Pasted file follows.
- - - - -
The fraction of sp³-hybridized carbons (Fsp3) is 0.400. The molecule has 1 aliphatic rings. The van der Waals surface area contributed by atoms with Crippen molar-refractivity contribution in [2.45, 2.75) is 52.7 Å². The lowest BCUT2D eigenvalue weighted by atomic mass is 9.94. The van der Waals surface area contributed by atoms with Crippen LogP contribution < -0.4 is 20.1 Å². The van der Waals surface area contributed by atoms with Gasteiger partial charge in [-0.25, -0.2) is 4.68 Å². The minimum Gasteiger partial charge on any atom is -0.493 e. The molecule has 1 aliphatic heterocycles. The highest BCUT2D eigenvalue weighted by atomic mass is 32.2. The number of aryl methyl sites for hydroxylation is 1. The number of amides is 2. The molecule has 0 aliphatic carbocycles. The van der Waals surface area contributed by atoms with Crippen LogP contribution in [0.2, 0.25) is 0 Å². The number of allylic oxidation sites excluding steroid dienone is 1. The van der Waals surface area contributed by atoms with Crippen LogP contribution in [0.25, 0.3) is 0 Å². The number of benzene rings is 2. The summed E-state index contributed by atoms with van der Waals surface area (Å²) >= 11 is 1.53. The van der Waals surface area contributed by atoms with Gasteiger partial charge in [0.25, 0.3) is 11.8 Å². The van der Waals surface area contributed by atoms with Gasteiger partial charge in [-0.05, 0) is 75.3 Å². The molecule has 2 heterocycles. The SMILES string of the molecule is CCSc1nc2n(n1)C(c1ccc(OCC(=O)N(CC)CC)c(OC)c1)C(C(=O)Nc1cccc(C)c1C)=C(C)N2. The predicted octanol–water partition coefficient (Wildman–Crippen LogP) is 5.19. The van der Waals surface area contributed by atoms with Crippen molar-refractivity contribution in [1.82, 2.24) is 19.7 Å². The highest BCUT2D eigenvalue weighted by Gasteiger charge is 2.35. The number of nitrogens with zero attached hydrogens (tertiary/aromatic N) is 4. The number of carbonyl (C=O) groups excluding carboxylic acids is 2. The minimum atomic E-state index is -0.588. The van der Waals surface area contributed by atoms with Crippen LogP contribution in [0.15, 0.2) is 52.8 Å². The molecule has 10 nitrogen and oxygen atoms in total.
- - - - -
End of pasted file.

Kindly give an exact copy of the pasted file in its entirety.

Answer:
The fraction of sp³-hybridized carbons (Fsp3) is 0.400. The molecule has 1 aliphatic rings. The van der Waals surface area contributed by atoms with Crippen molar-refractivity contribution in [2.45, 2.75) is 52.7 Å². The lowest BCUT2D eigenvalue weighted by atomic mass is 9.94. The van der Waals surface area contributed by atoms with Crippen LogP contribution < -0.4 is 20.1 Å². The van der Waals surface area contributed by atoms with Gasteiger partial charge in [-0.25, -0.2) is 4.68 Å². The minimum Gasteiger partial charge on any atom is -0.493 e. The molecule has 1 aliphatic heterocycles. The highest BCUT2D eigenvalue weighted by atomic mass is 32.2. The number of aryl methyl sites for hydroxylation is 1. The number of amides is 2. The molecule has 0 aliphatic carbocycles. The van der Waals surface area contributed by atoms with Crippen LogP contribution in [0.2, 0.25) is 0 Å². The number of allylic oxidation sites excluding steroid dienone is 1. The van der Waals surface area contributed by atoms with Crippen LogP contribution in [0.25, 0.3) is 0 Å². The number of benzene rings is 2. The summed E-state index contributed by atoms with van der Waals surface area (Å²) >= 11 is 1.53. The van der Waals surface area contributed by atoms with Gasteiger partial charge in [0.25, 0.3) is 11.8 Å². The van der Waals surface area contributed by atoms with Gasteiger partial charge in [-0.05, 0) is 75.3 Å². The molecule has 2 heterocycles. The SMILES string of the molecule is CCSc1nc2n(n1)C(c1ccc(OCC(=O)N(CC)CC)c(OC)c1)C(C(=O)Nc1cccc(C)c1C)=C(C)N2. The predicted octanol–water partition coefficient (Wildman–Crippen LogP) is 5.19. The van der Waals surface area contributed by atoms with Crippen molar-refractivity contribution in [1.82, 2.24) is 19.7 Å². The highest BCUT2D eigenvalue weighted by Gasteiger charge is 2.35. The number of nitrogens with zero attached hydrogens (tertiary/aromatic N) is 4. The number of carbonyl (C=O) groups excluding carboxylic acids is 2. The minimum atomic E-state index is -0.588. The van der Waals surface area contributed by atoms with Crippen LogP contribution in [0.15, 0.2) is 52.8 Å². The molecule has 10 nitrogen and oxygen atoms in total.